Sunday 4 October 2015

Prophylactic mastectomy

Prophylactic mastectomy reduces the risk of getting breast cancer (here), but does it reduce your overall risk of dying? And what are the other risks?

Firstly, there are two different treatments that need to be considered separately: CPM and BPM. CPM is contralateral prophylactic mastectomy and it means removing the opposite breast in someone who has breast cancer in one breast. BPM is bilateral prophylactic mastectomy and this is where both breasts are removed in someone who does not have breast cancer. I will cover BPM briefly, but CPM is the main topic.

BPM is only done for people with very high risk of getting breast cancer, usually those with certain genetic factors (BRCA1 or BRCA 2 mutations). Less than 1% of women carry either of these mutations, and they are only responsible for about 5% of breast cancers. If you have one of these mutations, your lifetime risk of breast cancer is high (around 90%) and this can be reduced to less than 30% with BPM. The effect on overall survival is much less (around 12% better with BPM) and there is also evidence that regular screening might work just as well (here). Unfortunately, women with some increased risk (but without the genetic mutations) think that they will also benefit from BPM, but there is very little evidence of an effect on overall mortality either way for those patients, mainly because it is not a common procedure and we don’t have sufficient research on this topic yet.

CPM, however, is commonly performed and there is much more information on its effectiveness. The benefit of CPM is that you are less likely to get breast cancer in the opposite breast, and therefore less likely to die of breast cancer from a new tumour in the opposite breast. Essentially this is removing one possible cause of death. But unless the risk of dying from a new cancer in the opposite breast is high (in which case we have a similar argument as for BPM), the woman might be making a big commitment for a small gain: what the Americans call a long run for a short slide.

We know that the uptake of CPM has been increasing for some time now, with as many as half of all women with breast cancer now opting for this. One reason for this is that women perceive the risk of cancer in the other breast to be high, and therefore the benefit from CPM to be high. However, studies have shown that women greatly overestimate both the risk of breast cancer on the opposite breast, and the benefit of CPM (here, here, here and here).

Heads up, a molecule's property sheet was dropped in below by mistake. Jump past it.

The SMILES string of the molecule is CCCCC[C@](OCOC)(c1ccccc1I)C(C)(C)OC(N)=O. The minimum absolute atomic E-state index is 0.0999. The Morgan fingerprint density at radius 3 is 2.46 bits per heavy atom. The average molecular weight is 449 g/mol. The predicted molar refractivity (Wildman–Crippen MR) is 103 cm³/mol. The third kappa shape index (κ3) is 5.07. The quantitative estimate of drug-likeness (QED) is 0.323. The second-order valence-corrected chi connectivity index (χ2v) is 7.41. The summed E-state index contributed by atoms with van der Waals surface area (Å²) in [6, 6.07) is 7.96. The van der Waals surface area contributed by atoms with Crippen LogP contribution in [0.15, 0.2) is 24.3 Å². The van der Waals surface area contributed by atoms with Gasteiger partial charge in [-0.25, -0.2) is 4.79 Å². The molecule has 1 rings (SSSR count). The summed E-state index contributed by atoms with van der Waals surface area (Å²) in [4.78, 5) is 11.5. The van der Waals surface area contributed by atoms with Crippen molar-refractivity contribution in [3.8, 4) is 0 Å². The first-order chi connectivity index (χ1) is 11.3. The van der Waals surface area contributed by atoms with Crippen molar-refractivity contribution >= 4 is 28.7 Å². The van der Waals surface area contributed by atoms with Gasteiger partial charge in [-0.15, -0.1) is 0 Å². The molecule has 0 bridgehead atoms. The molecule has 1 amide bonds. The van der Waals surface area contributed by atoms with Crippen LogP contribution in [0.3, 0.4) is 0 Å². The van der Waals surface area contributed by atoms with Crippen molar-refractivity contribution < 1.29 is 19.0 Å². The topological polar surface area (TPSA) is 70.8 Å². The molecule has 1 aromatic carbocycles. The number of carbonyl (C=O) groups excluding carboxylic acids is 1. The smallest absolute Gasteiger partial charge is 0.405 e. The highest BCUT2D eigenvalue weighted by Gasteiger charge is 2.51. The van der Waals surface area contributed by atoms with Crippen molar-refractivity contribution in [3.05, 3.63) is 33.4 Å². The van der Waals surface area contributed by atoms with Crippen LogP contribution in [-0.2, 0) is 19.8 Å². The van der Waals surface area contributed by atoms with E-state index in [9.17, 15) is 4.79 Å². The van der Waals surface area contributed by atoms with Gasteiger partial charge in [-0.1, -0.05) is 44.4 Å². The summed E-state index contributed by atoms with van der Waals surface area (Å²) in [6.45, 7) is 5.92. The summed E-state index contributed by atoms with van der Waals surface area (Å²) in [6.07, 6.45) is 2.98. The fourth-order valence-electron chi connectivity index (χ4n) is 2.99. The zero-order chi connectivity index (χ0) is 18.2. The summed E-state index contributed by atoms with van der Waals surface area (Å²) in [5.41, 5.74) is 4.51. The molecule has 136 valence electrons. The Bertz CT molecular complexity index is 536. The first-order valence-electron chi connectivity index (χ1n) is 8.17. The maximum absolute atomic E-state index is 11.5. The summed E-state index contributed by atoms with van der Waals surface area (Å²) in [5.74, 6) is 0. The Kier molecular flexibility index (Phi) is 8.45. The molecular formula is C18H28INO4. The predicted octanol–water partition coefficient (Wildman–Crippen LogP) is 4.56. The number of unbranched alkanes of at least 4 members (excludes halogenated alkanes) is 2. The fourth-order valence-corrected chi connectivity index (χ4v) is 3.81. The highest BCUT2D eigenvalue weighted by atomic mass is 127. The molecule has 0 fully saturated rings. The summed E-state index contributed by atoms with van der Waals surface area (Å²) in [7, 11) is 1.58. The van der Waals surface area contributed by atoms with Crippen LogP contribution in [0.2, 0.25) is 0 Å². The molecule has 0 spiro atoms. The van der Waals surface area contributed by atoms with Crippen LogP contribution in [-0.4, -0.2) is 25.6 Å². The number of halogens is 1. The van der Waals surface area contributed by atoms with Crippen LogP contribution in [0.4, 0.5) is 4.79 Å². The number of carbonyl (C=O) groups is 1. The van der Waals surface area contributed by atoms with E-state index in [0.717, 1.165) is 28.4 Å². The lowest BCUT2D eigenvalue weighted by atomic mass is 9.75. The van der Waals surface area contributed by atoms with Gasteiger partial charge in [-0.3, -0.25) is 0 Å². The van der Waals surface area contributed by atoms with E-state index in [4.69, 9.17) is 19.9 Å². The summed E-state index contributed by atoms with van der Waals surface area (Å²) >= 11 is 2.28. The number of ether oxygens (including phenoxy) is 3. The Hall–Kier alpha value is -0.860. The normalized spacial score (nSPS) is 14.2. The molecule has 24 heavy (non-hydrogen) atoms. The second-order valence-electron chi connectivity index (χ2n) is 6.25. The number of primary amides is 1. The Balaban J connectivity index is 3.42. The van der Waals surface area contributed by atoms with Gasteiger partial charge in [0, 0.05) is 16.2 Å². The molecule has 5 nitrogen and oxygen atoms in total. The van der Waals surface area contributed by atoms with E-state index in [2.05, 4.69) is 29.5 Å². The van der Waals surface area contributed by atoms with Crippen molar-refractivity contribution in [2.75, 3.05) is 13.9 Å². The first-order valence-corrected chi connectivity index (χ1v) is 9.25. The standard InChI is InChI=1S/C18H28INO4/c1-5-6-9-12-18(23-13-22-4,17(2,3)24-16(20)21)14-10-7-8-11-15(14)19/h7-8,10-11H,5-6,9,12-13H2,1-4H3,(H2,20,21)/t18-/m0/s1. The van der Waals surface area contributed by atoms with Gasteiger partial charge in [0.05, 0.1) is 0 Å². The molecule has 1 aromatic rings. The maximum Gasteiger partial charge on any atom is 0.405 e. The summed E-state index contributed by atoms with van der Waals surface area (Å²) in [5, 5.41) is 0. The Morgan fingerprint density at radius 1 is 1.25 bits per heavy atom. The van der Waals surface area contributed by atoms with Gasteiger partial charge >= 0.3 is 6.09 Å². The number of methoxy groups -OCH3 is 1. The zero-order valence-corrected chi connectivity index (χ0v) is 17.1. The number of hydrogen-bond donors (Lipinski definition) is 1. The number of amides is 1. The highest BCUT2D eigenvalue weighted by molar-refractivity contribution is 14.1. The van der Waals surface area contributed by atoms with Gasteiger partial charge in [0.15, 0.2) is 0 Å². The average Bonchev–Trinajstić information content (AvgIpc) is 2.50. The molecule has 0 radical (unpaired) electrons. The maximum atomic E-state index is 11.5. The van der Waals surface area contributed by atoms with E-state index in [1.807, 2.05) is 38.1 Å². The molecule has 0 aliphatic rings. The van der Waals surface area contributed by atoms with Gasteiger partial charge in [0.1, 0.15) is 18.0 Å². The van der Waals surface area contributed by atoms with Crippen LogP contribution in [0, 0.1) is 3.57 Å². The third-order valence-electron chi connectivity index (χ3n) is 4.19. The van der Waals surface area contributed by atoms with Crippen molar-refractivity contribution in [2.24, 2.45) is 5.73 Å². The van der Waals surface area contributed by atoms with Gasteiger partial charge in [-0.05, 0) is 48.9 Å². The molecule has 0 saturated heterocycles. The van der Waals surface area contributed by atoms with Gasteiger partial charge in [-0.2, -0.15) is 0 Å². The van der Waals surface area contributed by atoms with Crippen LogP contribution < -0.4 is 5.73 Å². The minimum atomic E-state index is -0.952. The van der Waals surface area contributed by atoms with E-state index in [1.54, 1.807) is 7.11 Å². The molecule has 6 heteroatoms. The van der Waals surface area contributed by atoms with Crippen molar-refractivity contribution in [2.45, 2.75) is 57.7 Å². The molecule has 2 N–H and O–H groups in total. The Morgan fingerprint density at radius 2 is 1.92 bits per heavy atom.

Women may also be underestimating the risks of CPM, such as physical impairments and psychological distress, which affect quality of life. Even though breast reconstruction is commonly used to improve quality of life, complication rates are 15-20% and there is a risk of reoperation in about 1/3 to ½.

A Cochrane systematic review (here) concluded that there was insufficient evidence to show that CPM improves disease-specific survival. Other studies have either shown a small overall survival benefit from CPM, but most studies found no difference in survival (here).
A recent publication (here) reported the results of a decision analysis tool to weigh up the risks and benefits of CPM for women with breast cancer. They looked at the effect of CPM on overall survival (life expectancy) and on quality adjusted life expectancy. “Quality adjusted” means that they took into account the reduction in quality of life associated with having CPM. For quality-adjusted life expectancy, a simple example is that if somebody lived for an extra 10 years from a treatment, but the treatment reduced their quality of life by 10%, this would be the equivalent of 9 quality adjusted life years.

The researchers chose women aged 45 because that is around the age that people have CPM, and because the benefit of CPM diminishes as you get older due to competition from all the other things that can cause death.

The study found that depending onto the type of tumour, the increase in life expectancy from having CPM ranged between 3 and 28 weeks. Women with higher grade (worse) tumours benefited the least, mainly because the risk of dying from the first cancer swamped the reduction in risk of dying from a new cancer in the other breast. For example, women with a higher grade of cancer had a 77% risk of dying from their index cancer over 20 years, and a 0.5% chance of dying from a tumour from the other breast over the same period. And that’s without CPM. There was no gain in life expectancy from CPM once women hit 67 years of age.

When factoring in the reduction in quality of life from CPM, even using a very small reduction in quality of life (5%, around the same as having a course of mild chemotherapy) they found that regardless of the tumour type or age, CPM resulted in a decrease in the quality adjusted life expectancy (QALE), ranging from 18 to 33 weeks.

The bottom line

I am not calling for a ban on CPM, I just want the decision to be made on realistic probabilities of the likely gain and the likely harms, not on the outside chances. The decision should be based on what CPM can achieve, not what we wish it to achieve. Based on the information above, CPM decreases the chance of getting breast cancer on the opposite side,  but it only has a marginal effect (if any) on overall survival and it has a downside due to complications and psychological impact.

No comments:

Post a Comment

Note: only a member of this blog may post a comment.